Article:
Some challenging issues of religion are given the kid-glove
treatment in Angels in theMaking: Nurturing Our Children's Spirituality,
a special due on The Odyssey Channel as part of cable's "Tune In to Kids and
Family Week" campaign.
The show advocates ways to guide children into finding
their own definitions -- their own paths to righteousness, as it were. Parents in the show
stress that they want their children to embrace faith, but not necessarily to
unquestioningly accept the "burden" of their parents' religion. The special
snatches vignettes from the home lives of different believers, and it is definitely for
the liberal of mind.
There are some charming interviews with children that form
the basis for the concept of the special. Ask 10 different children what God is, and you
get anything from a literal description ("He has brown, shoulder-length hair, blue
eyes and no shoes") to an ephemeral impression ("I've sort of thought of
him as a big tornado with eyes.") Given that starting place, not all children follow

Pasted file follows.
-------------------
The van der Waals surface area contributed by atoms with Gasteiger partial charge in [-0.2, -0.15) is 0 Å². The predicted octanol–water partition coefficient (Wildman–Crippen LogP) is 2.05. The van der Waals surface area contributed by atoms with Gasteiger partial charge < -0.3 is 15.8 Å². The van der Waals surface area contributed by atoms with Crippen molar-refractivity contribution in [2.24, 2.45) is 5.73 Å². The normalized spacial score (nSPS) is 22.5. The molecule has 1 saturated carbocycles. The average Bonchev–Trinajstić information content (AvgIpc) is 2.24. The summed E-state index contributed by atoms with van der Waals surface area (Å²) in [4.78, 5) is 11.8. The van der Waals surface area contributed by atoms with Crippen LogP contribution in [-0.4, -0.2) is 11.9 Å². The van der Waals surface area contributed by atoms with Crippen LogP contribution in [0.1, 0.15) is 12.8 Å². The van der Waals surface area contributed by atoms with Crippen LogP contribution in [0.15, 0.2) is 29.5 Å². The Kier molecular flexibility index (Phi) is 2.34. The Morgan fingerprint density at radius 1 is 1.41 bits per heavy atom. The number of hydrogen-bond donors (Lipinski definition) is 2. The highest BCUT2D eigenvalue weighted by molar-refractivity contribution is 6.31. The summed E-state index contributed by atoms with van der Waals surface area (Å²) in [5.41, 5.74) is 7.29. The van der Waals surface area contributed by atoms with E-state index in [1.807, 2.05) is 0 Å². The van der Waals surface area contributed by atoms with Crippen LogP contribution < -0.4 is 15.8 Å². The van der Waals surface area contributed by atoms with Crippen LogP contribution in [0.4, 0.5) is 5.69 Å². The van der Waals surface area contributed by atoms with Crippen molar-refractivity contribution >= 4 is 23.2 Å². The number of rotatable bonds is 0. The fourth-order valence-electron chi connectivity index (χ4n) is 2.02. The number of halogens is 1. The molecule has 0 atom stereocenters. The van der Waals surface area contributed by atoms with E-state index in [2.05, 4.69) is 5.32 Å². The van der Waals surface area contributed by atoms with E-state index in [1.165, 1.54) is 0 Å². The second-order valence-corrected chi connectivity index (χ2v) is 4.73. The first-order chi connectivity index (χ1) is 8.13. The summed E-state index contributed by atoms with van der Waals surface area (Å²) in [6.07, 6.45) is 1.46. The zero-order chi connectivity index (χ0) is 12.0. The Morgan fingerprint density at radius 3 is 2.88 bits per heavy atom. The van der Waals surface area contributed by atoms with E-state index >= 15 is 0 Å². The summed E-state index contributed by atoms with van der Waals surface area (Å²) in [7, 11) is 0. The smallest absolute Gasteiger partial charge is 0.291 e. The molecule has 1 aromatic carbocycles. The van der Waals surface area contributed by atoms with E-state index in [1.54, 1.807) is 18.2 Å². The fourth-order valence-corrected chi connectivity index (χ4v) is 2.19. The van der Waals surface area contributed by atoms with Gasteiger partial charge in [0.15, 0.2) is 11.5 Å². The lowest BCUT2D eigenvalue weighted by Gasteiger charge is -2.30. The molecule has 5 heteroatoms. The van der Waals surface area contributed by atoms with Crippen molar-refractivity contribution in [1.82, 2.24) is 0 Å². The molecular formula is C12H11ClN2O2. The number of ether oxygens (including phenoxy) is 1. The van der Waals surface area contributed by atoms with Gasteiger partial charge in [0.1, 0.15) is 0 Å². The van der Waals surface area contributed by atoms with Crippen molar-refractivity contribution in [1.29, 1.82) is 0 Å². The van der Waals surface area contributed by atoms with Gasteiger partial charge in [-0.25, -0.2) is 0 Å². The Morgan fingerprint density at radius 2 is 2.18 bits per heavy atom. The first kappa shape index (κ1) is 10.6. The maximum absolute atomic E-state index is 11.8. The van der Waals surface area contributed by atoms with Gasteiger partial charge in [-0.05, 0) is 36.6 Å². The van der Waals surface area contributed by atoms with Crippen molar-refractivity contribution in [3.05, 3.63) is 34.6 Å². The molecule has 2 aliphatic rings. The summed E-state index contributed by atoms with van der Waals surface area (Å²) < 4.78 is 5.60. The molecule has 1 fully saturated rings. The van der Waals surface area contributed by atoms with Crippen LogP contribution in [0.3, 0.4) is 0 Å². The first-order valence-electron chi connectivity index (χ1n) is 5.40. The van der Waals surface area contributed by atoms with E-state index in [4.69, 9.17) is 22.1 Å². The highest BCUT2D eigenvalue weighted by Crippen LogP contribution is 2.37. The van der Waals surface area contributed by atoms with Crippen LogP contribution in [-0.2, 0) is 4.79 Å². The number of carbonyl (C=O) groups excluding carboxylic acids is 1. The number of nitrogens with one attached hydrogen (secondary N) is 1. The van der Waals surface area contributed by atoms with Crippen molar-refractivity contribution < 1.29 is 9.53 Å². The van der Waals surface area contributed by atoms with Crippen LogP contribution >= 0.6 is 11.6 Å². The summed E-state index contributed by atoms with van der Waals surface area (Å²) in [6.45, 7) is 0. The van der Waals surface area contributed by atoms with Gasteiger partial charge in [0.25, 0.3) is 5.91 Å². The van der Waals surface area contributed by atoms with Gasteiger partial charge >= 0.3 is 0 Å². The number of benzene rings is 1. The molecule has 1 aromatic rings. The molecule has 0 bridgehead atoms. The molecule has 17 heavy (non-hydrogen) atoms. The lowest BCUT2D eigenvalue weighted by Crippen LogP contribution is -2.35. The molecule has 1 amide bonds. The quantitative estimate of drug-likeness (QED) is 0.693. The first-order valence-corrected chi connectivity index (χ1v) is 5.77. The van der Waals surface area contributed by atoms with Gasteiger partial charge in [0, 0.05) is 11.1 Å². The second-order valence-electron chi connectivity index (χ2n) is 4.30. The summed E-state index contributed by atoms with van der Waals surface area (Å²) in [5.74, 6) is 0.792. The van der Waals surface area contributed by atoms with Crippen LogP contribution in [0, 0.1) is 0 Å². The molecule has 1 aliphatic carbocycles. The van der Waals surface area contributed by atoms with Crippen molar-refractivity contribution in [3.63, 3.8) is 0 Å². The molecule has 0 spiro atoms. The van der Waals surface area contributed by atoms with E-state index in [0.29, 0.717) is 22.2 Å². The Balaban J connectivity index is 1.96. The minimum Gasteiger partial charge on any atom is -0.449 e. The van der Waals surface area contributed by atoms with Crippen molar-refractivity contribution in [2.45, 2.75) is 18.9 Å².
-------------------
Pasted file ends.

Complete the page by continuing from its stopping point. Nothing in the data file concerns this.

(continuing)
the same linear progression of reasoning regarding their places in the world.
By far the most interesting profile focuses on a mixed
couple: He's Jewish, and she's a Christian minister. The couple agreed early on
that their children would not be half-anything, but rather, educated equally on Judaism
and Christianity. Sunday School would be the order of the day as young children, but as
they reached maturity, they would train for their bar mitzvah or bat mitzvah. Although the
children appear to embrace the symbolism and grace of each religion, the minister
confesses that as she watched her son study the Torah, "I felt like I was losing my
Other stories emphasize the positive role of music in the
church as a magnet for children until they mature enough to understand the messages of the
Bible; the challenges of Muslims in America, who must fend off negative images of their
culture due to events like the World Trade Center bombing; and the positive power of a
demanding congregation, such as one that assigns mission work to young children.
The program does not judge nor anoint any one way of
believing, and it serves as a good jumping-off point for discussions between kids and
Angels in the Making debuts June 10 at 9:30 p.m. (EST)